Australia's Great Barrier Reef suffers worst coral die-off on record
The Great Barrier Reef suffered its most severe bleaching in recorded history, due to warming sea temperatures during March 2016 and April 2016.
The Australians scientists on 29 November 2016 announced that the Great Barrier Reef suffered from its worst coral die-off ever recorded.
The scientists stated that warm seas around the Great Barrier Reef have killed two-thirds of a 700 kilometers stretch of coral in the past nine months.
The northern region of the reef had escaped with minor damage in earlier bleaching events in 1998 and 2002.
• The reef suffered its most severe bleaching in recorded history, due to warming sea temperatures during March 2016 and April 2016.
• The underwater surveys and aerial studies revealed that a 700-kilometre stretch of reefs in the less-accessible north lost two-thirds of shallow-water corals in the past eight to nine months.
• Most of the losses in 2016 have occurred in the northern part of the Great Barrier Reef.
• There is a minimal damage in the central and southern regions, including major tourist areas around Cairns and the Whitsunday Islands, of the reef.
How did it get damaged?
• Bleaching of the 2300-kilometre long reef was one of the foremost reasons of the damage.
• Bleaching occurs when abnormal environmental conditions, such as warmer sea temperatures, cause corals to expel tiny photosynthetic algae, which in turn drain them of their colour.
• The coral uses the organic products of photosynthesis to help it grow. Therefore, algae are vital for them.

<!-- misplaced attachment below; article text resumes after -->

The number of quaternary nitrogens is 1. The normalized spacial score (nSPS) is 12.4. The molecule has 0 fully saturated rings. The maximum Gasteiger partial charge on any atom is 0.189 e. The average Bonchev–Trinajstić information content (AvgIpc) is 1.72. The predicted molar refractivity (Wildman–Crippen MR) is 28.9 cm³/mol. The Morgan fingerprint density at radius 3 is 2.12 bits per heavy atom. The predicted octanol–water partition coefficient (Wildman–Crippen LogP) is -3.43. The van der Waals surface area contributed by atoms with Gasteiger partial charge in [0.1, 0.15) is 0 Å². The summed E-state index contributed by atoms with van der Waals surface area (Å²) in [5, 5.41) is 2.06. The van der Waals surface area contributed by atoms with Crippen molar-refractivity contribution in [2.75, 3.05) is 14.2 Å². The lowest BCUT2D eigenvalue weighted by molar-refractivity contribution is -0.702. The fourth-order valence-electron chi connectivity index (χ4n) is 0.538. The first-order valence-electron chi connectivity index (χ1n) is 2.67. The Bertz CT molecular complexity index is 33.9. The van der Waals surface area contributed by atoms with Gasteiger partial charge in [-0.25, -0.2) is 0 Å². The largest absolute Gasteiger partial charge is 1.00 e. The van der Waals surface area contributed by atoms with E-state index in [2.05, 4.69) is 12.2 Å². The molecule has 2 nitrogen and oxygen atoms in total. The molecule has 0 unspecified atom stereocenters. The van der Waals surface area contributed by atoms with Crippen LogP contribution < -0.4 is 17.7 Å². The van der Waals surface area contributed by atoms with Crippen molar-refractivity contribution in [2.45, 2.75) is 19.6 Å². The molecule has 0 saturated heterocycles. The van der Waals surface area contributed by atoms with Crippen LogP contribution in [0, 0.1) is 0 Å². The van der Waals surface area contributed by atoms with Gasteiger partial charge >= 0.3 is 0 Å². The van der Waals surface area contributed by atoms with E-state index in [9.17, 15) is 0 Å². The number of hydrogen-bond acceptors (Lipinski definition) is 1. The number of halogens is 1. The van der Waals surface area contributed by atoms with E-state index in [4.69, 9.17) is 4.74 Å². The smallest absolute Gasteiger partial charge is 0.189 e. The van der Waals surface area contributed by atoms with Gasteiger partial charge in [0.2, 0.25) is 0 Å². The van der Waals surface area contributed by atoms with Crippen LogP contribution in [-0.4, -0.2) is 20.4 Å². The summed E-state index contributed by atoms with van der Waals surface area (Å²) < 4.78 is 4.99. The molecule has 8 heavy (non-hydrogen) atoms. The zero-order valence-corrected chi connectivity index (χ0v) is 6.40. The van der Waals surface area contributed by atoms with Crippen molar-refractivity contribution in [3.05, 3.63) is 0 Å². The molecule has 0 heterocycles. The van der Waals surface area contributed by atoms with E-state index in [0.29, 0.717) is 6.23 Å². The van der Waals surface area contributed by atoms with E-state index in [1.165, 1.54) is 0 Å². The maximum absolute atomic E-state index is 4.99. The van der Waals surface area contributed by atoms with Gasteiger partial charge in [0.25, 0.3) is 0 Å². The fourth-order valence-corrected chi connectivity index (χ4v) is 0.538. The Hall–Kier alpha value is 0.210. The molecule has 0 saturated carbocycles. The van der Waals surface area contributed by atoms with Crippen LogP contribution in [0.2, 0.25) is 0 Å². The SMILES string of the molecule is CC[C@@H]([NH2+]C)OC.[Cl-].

• The loss of algae makes the host vulnerable to disease, which will eventually make them die.
• However, coral can recover if the water temperature drops and the algae are able to recolonise them.
Will the damaged part ever recover?
• Scientists estimate that the northern region will take at least 10-15 years to regain lost corals. However, they are also are concerned that a fourth major bleaching event may occur before that, which will impede the recovery.
• Earlier in 2016, the reef studies centre have also warned that if greenhouse gas levels keep rising, then similar events would be the new normal.
• The reefs, which take plenty of time to recover from severe bleaching, it is likely to lose large parts of the Great Barrier Reef in just 20 years.
About Great Barrier Reef
• The Great Barrier Reef is the world's largest coral reef system.
• It is composed of over 2900 individual reefs and 900 islands.
• The reef is located in the Coral Sea, off the coast of Queensland, Australia.
• The reef is so vast that it can be seen from outer space.
• It is also the world's biggest single structure made by living organisms.
• This reef structure is composed of and built by billions of tiny organisms, known as coral polyps.
• In 1981, it was selected as a World Heritage Site.
• A large part of the reef is protected by the Great Barrier Reef Marine Park, which helps to limit the impact of human use.
• A study published in October 2012 by the Proceedings of the National Academy of Sciences revealed that the reef has lost more than half its coral cover since 1985.